People with criminal convictions

11 million people in the UK have a criminal conviction (Unlock, 2017). Employers often ask candidates about criminal convictions at the initial stage of a job application. If so, people with criminal convictions are excluded from roles for which they may be qualified and capable of doing.

Business in the Community’s (BITC) Ban the Box campaign calls on UK employers to give people with criminal convictions a fair chance to compete for jobs by removing the tick box from application forms and instead asking about offences later in the recruitment process.

Creating meaningful employment is one of the most significant ways that business contributes to the livelihoods of individuals and communities, and is for many the only sustainable route out of poverty.

Offering quality experience of work, adopting new approaches to recruitment and breaking down barriers to entering work for people from disadvantaged groups can benefit business by tackling skills shortages, building new talent pipelines, boosting retention rates and achieving higher productivity.

Find out more about Business in the Community’s focus on employment.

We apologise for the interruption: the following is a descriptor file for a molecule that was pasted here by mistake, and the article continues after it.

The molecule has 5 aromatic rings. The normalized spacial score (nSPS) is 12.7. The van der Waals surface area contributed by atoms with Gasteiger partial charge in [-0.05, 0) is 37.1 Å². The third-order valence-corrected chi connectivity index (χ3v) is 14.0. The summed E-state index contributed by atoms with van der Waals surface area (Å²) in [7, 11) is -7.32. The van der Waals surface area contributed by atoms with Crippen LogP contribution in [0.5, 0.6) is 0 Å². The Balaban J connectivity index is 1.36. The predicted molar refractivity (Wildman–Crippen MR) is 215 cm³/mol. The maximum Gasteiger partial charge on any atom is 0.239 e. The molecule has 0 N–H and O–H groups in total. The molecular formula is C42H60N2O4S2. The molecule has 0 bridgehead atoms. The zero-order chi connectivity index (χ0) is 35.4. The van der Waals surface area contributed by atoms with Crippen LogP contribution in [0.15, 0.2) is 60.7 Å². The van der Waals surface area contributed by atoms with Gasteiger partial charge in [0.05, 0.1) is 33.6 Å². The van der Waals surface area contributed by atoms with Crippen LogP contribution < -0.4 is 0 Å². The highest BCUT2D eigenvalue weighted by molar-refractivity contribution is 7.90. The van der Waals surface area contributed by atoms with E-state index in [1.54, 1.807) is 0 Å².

15 results
Case Studies

Ban the Box: How Bristol City Council became the first local authority Ban the Box employer

Bristol City Council has become the first local authority to ask applicants to disclose criminal convictions after, not before, a conditional job offer is made.
Case Studies

How construction companies are tackling skills shortages with Ban the Box

Read how companies such as  Costain, Tideway and North Midland Construction are developing tailored approaches for directly recruiting ex-offenders from prisons.
Case Studies

Ban the Box: How Boots is giving ex-offenders a second chance with employment

Boots work with HMP Sudbury and, along with agency partners Gi Group and AM2PM, offer prisoners the opportunity to work in their warehouse.
Case Studies

Seizing opportunities in construction through Ban the Box: Donna’s story

Costain offered Donna work despite her criminal convictions and supported her transition to the workplace, providing travel loans, smart clothes and flexible working arrangements.